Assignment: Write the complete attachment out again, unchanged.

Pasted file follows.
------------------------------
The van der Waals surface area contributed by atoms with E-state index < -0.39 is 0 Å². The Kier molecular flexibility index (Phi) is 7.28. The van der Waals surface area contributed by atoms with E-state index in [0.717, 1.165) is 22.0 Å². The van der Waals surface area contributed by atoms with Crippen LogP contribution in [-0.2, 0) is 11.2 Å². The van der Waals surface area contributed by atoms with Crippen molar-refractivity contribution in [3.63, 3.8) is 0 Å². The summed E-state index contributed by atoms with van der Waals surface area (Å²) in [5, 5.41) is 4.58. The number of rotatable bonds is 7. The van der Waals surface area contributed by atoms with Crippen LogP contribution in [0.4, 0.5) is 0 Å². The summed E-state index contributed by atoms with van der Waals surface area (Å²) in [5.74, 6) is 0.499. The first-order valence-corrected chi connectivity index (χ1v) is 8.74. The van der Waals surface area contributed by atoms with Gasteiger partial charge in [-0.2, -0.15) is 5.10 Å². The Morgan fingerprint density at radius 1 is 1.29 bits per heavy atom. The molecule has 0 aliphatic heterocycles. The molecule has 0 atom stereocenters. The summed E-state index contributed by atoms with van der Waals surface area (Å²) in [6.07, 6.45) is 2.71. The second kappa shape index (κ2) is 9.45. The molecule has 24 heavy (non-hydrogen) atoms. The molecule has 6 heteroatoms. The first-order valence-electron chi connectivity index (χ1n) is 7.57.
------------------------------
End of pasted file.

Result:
The van der Waals surface area contributed by atoms with E-state index < -0.39 is 0 Å². The Kier molecular flexibility index (Phi) is 7.28. The van der Waals surface area contributed by atoms with E-state index in [0.717, 1.165) is 22.0 Å². The van der Waals surface area contributed by atoms with Crippen LogP contribution in [-0.2, 0) is 11.2 Å². The van der Waals surface area contributed by atoms with Crippen molar-refractivity contribution in [3.63, 3.8) is 0 Å². The summed E-state index contributed by atoms with van der Waals surface area (Å²) in [5, 5.41) is 4.58. The number of rotatable bonds is 7. The van der Waals surface area contributed by atoms with Crippen LogP contribution in [0.4, 0.5) is 0 Å². The summed E-state index contributed by atoms with van der Waals surface area (Å²) in [5.74, 6) is 0.499. The first-order valence-corrected chi connectivity index (χ1v) is 8.74. The van der Waals surface area contributed by atoms with Gasteiger partial charge in [-0.2, -0.15) is 5.10 Å². The Morgan fingerprint density at radius 1 is 1.29 bits per heavy atom. The molecule has 0 aliphatic heterocycles. The molecule has 0 atom stereocenters. The summed E-state index contributed by atoms with van der Waals surface area (Å²) in [6.07, 6.45) is 2.71. The second kappa shape index (κ2) is 9.45. The molecule has 24 heavy (non-hydrogen) atoms. The molecule has 6 heteroatoms. The first-order valence-electron chi connectivity index (χ1n) is 7.57.